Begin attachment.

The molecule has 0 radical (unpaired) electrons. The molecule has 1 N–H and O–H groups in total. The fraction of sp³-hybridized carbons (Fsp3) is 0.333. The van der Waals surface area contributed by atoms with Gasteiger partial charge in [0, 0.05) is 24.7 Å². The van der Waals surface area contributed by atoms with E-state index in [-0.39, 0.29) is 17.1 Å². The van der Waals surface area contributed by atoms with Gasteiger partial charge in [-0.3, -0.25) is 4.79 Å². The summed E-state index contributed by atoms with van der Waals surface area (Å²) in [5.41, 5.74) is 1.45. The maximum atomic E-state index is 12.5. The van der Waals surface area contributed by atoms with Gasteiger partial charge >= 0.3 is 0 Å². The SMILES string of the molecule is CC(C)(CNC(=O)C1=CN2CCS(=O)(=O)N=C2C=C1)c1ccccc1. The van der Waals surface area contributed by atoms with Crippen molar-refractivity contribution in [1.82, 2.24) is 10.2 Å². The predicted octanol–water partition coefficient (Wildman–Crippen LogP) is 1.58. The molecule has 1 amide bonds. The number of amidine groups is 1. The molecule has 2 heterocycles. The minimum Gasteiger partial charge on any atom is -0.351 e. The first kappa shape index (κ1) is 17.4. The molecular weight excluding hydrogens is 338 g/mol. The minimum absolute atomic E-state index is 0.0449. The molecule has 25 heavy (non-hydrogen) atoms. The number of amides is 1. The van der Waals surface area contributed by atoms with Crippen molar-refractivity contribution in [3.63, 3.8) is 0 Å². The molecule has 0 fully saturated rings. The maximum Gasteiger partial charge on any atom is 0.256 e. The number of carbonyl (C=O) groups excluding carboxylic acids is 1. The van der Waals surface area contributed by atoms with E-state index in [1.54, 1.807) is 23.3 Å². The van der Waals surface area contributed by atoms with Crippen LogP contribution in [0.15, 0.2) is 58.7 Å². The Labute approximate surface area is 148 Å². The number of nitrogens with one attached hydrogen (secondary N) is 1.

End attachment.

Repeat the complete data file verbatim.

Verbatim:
The molecule has 0 radical (unpaired) electrons. The molecule has 1 N–H and O–H groups in total. The fraction of sp³-hybridized carbons (Fsp3) is 0.333. The van der Waals surface area contributed by atoms with Gasteiger partial charge in [0, 0.05) is 24.7 Å². The van der Waals surface area contributed by atoms with E-state index in [-0.39, 0.29) is 17.1 Å². The van der Waals surface area contributed by atoms with Gasteiger partial charge in [-0.3, -0.25) is 4.79 Å². The summed E-state index contributed by atoms with van der Waals surface area (Å²) in [5.41, 5.74) is 1.45. The maximum atomic E-state index is 12.5. The van der Waals surface area contributed by atoms with Gasteiger partial charge >= 0.3 is 0 Å². The SMILES string of the molecule is CC(C)(CNC(=O)C1=CN2CCS(=O)(=O)N=C2C=C1)c1ccccc1. The van der Waals surface area contributed by atoms with Crippen molar-refractivity contribution in [1.82, 2.24) is 10.2 Å². The predicted octanol–water partition coefficient (Wildman–Crippen LogP) is 1.58. The molecule has 1 amide bonds. The number of amidine groups is 1. The molecule has 2 heterocycles. The minimum Gasteiger partial charge on any atom is -0.351 e. The first kappa shape index (κ1) is 17.4. The molecular weight excluding hydrogens is 338 g/mol. The minimum absolute atomic E-state index is 0.0449. The molecule has 25 heavy (non-hydrogen) atoms. The number of amides is 1. The van der Waals surface area contributed by atoms with Crippen molar-refractivity contribution in [3.63, 3.8) is 0 Å². The molecule has 0 fully saturated rings. The maximum Gasteiger partial charge on any atom is 0.256 e. The number of carbonyl (C=O) groups excluding carboxylic acids is 1. The van der Waals surface area contributed by atoms with E-state index in [1.54, 1.807) is 23.3 Å². The van der Waals surface area contributed by atoms with Crippen LogP contribution in [0.15, 0.2) is 58.7 Å². The Labute approximate surface area is 148 Å². The number of nitrogens with one attached hydrogen (secondary N) is 1.